Ph.D. in English, Princeton University Research Interests: The Rhetoric of Science and Scientific Controversy; The Role of Scientific Methods in the Humanities
Laura J. Gurak, Associate Professor
Ph.D. in Communication and Rhetoric, Rensselaer Polytechnic Institute Research Interests: Rhetorical Dynamics of Discourse on Computer Networks; Rhetoric of Science and Technology; Social Issues in Computing; Technical and Professional Communication
Laurie S. Hayes, Associate Professor
Ph.D. in Communication Arts, University of Wisconsin-Madison Research Interests: Application of Speech Communication Research and Theory to Scientific and Technical Communication; Rhetoric of Political, Religious, and Technical Controversy; Oral Communication in Agricultural Professions; Measurements of Rhetorical Sensitivity and Managerial Communication of TechnicalCommunicators
Richard O. Horberg, Professor
Ph.D. in American Studies, University of Minnesota Research Interests: Creative Writing
Mary M. Lay, Professor
Ph.D. in English, University of New Mexico, Albuquerque Research Interests: Gender and Communication; Collaborative Writing; Feminist Theory and Rhetoric of Science and Technology
Earl E. McDowell, Professor
Ph.D. in Speech Communication, University of Nebraska Research Interests: Technical Communication Apprehension; Technical Communication Programs; Interviewing; Friendship; Conflict; Gender and Psychological Sex
William M. Marchand, Professor
Ph.D. in Speech and Theatre, University of Minnesota Research Interests: History of Ideas; Issues Raised in Conflict Between Science and Religion; St. Paul Campus Theatre
Victoria M. Mikelonis-Paraskov, Professor
Ph.D. in Language and Literature, Indiana University of Pennsylvania Research Interests: Screen Design; Page Design; Intelligent Documentation Systems; Schema Theory
Thomas M. Scanlan, Associate Professor
Ph.D. in American Studies, University of Minnesota Research Interests: Landscape as Index to Cultural Values; Agriculture and Ideology; Family and Literature in America; Technology and the Control of Nature
L. David Schuelke, Professor
Ph.D. in Communication, Purdue University Research Interests: Organizational Communication; Conflict and Management; Dispute Resolution in Science and Technology; Technology Transfer; Evaluation and Assessment of Communication Programs; Strategic Planning of Communication; Distribution and Utilization of Information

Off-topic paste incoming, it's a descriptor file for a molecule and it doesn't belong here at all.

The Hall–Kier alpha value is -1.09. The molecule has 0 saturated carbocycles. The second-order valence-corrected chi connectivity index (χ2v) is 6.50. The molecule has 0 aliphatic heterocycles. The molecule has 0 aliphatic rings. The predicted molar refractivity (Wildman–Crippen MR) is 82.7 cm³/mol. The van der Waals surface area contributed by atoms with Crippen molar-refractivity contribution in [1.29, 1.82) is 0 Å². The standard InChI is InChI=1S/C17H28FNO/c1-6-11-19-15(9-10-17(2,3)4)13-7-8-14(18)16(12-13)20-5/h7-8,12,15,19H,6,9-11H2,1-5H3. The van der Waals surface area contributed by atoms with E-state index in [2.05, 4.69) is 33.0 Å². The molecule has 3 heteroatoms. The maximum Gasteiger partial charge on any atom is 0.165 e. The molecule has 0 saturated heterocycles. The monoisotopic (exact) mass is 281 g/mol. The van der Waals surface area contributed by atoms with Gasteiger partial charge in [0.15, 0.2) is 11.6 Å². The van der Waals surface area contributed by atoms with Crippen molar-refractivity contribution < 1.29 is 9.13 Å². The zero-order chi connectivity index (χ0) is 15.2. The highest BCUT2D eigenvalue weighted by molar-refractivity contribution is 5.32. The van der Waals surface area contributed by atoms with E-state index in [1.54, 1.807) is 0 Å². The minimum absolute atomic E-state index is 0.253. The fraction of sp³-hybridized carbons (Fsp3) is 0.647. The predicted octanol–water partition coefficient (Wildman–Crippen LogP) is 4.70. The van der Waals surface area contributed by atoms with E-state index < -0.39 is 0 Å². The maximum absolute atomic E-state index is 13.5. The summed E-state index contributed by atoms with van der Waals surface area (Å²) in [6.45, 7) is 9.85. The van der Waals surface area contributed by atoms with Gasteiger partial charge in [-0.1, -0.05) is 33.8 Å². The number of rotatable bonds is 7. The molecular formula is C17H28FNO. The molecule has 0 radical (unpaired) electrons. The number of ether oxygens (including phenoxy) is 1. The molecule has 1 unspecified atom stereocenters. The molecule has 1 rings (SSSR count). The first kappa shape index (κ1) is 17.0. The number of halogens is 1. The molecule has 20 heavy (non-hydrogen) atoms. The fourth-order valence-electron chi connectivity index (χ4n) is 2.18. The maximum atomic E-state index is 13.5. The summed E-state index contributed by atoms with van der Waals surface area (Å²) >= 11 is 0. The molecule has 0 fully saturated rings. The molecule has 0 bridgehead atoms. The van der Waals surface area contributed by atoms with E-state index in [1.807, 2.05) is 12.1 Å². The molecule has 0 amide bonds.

Billie J. Wahlstrom, Professor
Ph.D. in American Literature, University of Michigan Research Interests: Effects of New Technology on Communication; Computers and the Composing Process; Gender and Communication
Arthur E. Walzer, Associate Professor
Ph.D. in English, University of Minnesota Research Interests: Rhetorical Theory and Criticism; Eighteenth-Century Rhetorical Theory; Ethics and Technical Communication
W. Keith Wharton, Professor
Ph.D. in Educational Measurement and Research, Colorado State University Research Interests: Leadership; Managerial Communication
On the first floor of Haecker Hall is a commodious student lounge. Naturally, it is graced with refrigerator, microwave oven, coffee maker, couches, big easy chairs, and a variety of house plants. But it also has a large conference table, a well-stocked bookshelf, a Macintosh computer (LAN and Internet connected, of course), and a printer. Understandably, the lounge is a frequent hangout for students. I spent some time in the lounge chatting with graduate students about their studies and their experience in the department. When I asked them about things they’d like to see change in the department, a few named items on their wish lists: for example, several students wanted even better computer equipment to be made available. Some confessed that being connected to fellow students by computer, although wonderful, was not always the optimal form of contact; sometimes one wants to be physically face to face with colleagues for planning or collaborating or just plain socializing, but the high percentage of non-traditional students in the department makes this a problem. Often, such students can come to campus only at night. But overall, the students I talked with seemed quite pleased with the technical communication program, with the support they were getting, with the facilities available to them, and with the departmental faculty.
Beyond their sense that the faculty is well prepared is their sense of “being looked out for.” For example, when I asked Mick Souder, an MSSTC student holding down a full-time job as a teacher at a local private school, how he’d found his thesis topic (Representational Space in Computer-Mediated Communication), he replied,